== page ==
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The Second District Court of Appeal, on May 20, issued a ruling that the filing of a motion to enlarge the 30-day time period to respond to a proposal for settlement does not automatically toll that time pending a decision on the motion. The Court also certified its decision is in conflict with a decision of the Fifth District Court of Appeal.
The plaintiff served a proposal for settlement on the defendant who, in turn, filed a motion to extend the 30-day time period to accept the proposal. Defendant then accepted the proposal after the 30 days had expired, but before the trial court had ruled on her motion. Days later, the trial court denied defendant’s motion for extension of time but ultimately ruled her acceptance of the proposal was timely. In part, the trial court relied on Goldy v. Corbett Crane Servs., 692 So.2d 225 (Fla. 5th DCA 1997) (holding that a motion to extend the time to respond to a proposal for settlement tolls that 30-day period until the motion to extend is resolved.)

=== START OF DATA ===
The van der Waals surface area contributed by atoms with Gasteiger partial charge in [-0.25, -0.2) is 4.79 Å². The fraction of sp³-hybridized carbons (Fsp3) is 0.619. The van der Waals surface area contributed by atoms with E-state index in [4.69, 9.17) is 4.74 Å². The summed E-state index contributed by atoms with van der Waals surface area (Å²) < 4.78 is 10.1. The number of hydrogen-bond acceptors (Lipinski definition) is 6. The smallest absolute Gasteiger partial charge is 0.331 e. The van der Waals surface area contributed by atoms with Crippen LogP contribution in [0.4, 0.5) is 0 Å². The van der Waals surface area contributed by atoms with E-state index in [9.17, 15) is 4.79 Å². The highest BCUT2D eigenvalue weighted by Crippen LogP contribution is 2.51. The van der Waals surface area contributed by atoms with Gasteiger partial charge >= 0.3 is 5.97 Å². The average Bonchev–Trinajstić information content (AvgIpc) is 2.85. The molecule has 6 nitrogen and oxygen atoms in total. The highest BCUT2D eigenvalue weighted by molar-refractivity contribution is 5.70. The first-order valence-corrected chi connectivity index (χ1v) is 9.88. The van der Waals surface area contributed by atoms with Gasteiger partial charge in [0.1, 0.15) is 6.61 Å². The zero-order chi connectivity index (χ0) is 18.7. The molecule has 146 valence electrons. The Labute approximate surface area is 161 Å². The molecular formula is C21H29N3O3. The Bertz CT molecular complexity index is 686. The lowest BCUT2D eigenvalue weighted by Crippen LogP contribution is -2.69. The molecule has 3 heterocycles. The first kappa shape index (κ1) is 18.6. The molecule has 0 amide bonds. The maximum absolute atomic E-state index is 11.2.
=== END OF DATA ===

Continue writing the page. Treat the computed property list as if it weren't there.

The plaintiff appealed. The Second District, distinguishing its own similar authority, held “that the filing of a motion to enlarge time to respond to a proposal for settlement does not automatically toll that time pending a decision on the motion. Accordingly, we reverse the final judgment, remand for further proceedings consistent with this opinion, and certify conflict with Goldy. Reversed; remanded; conflict certified.”
The case should give pause to practitioners and litigants who seek a court’s extension of any litigation deadline, not just of a proposal for settlement. More worrisome is that the court rules that control motions for extensions of time now differ between the appellate districts of the state.
The opinion will not be final until June 6, 2016, or until any motion for rehearing is decided.
For any further questions, please contact Anthony Russo.